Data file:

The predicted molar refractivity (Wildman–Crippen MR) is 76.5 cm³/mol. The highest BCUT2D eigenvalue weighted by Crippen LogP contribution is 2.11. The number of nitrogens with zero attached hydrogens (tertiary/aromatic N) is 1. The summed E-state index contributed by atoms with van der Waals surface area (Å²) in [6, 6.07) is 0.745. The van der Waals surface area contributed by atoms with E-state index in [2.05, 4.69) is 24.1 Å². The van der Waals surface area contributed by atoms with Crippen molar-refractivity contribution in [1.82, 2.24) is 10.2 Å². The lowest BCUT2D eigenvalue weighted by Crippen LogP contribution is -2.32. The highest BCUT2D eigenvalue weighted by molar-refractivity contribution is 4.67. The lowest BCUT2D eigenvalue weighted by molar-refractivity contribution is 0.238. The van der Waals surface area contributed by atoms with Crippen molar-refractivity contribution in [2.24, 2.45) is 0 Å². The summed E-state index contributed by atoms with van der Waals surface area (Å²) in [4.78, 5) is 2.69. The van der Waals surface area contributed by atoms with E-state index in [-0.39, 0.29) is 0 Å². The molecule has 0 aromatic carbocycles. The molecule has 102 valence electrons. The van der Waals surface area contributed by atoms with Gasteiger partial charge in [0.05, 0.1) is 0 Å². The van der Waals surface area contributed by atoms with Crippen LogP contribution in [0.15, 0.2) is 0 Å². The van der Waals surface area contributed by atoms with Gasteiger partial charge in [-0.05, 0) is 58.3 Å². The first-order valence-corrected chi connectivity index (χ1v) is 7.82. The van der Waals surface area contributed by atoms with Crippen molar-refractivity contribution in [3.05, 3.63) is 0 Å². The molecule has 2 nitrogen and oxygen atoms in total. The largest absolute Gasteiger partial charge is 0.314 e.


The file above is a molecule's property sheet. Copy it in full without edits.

The predicted molar refractivity (Wildman–Crippen MR) is 76.5 cm³/mol. The highest BCUT2D eigenvalue weighted by Crippen LogP contribution is 2.11. The number of nitrogens with zero attached hydrogens (tertiary/aromatic N) is 1. The summed E-state index contributed by atoms with van der Waals surface area (Å²) in [6, 6.07) is 0.745. The van der Waals surface area contributed by atoms with E-state index in [2.05, 4.69) is 24.1 Å². The van der Waals surface area contributed by atoms with Crippen molar-refractivity contribution in [1.82, 2.24) is 10.2 Å². The lowest BCUT2D eigenvalue weighted by Crippen LogP contribution is -2.32. The highest BCUT2D eigenvalue weighted by molar-refractivity contribution is 4.67. The lowest BCUT2D eigenvalue weighted by molar-refractivity contribution is 0.238. The van der Waals surface area contributed by atoms with Crippen molar-refractivity contribution in [2.24, 2.45) is 0 Å². The summed E-state index contributed by atoms with van der Waals surface area (Å²) in [4.78, 5) is 2.69. The van der Waals surface area contributed by atoms with E-state index in [-0.39, 0.29) is 0 Å². The molecule has 0 aromatic carbocycles. The molecule has 102 valence electrons. The van der Waals surface area contributed by atoms with Gasteiger partial charge in [0.05, 0.1) is 0 Å². The van der Waals surface area contributed by atoms with Crippen LogP contribution in [0.15, 0.2) is 0 Å². The van der Waals surface area contributed by atoms with Gasteiger partial charge in [-0.05, 0) is 58.3 Å². The first-order valence-corrected chi connectivity index (χ1v) is 7.82. The van der Waals surface area contributed by atoms with Crippen molar-refractivity contribution in [3.05, 3.63) is 0 Å². The molecule has 2 nitrogen and oxygen atoms in total. The largest absolute Gasteiger partial charge is 0.314 e.